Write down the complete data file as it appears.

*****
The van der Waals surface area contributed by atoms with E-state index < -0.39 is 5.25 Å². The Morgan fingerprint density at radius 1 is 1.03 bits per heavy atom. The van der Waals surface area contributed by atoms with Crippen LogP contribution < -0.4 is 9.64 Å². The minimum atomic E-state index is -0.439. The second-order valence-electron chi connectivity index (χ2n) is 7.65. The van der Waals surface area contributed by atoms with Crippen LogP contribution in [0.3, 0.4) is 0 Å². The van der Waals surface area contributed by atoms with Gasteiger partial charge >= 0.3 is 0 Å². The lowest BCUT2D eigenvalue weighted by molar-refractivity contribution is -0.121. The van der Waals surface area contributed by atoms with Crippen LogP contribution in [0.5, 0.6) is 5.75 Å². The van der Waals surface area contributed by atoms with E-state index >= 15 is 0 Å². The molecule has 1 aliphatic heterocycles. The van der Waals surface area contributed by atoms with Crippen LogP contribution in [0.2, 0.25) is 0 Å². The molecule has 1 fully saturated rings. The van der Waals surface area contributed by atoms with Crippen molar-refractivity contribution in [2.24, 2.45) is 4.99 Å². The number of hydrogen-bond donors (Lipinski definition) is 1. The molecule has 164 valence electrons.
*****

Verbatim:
The van der Waals surface area contributed by atoms with E-state index < -0.39 is 5.25 Å². The Morgan fingerprint density at radius 1 is 1.03 bits per heavy atom. The van der Waals surface area contributed by atoms with Crippen LogP contribution < -0.4 is 9.64 Å². The minimum atomic E-state index is -0.439. The second-order valence-electron chi connectivity index (χ2n) is 7.65. The van der Waals surface area contributed by atoms with Crippen LogP contribution in [0.3, 0.4) is 0 Å². The van der Waals surface area contributed by atoms with Gasteiger partial charge >= 0.3 is 0 Å². The lowest BCUT2D eigenvalue weighted by molar-refractivity contribution is -0.121. The van der Waals surface area contributed by atoms with Crippen LogP contribution in [0.5, 0.6) is 5.75 Å². The van der Waals surface area contributed by atoms with E-state index >= 15 is 0 Å². The molecule has 1 aliphatic heterocycles. The van der Waals surface area contributed by atoms with Crippen LogP contribution in [0.2, 0.25) is 0 Å². The molecule has 1 fully saturated rings. The van der Waals surface area contributed by atoms with Crippen molar-refractivity contribution in [2.24, 2.45) is 4.99 Å². The number of hydrogen-bond donors (Lipinski definition) is 1. The molecule has 164 valence electrons.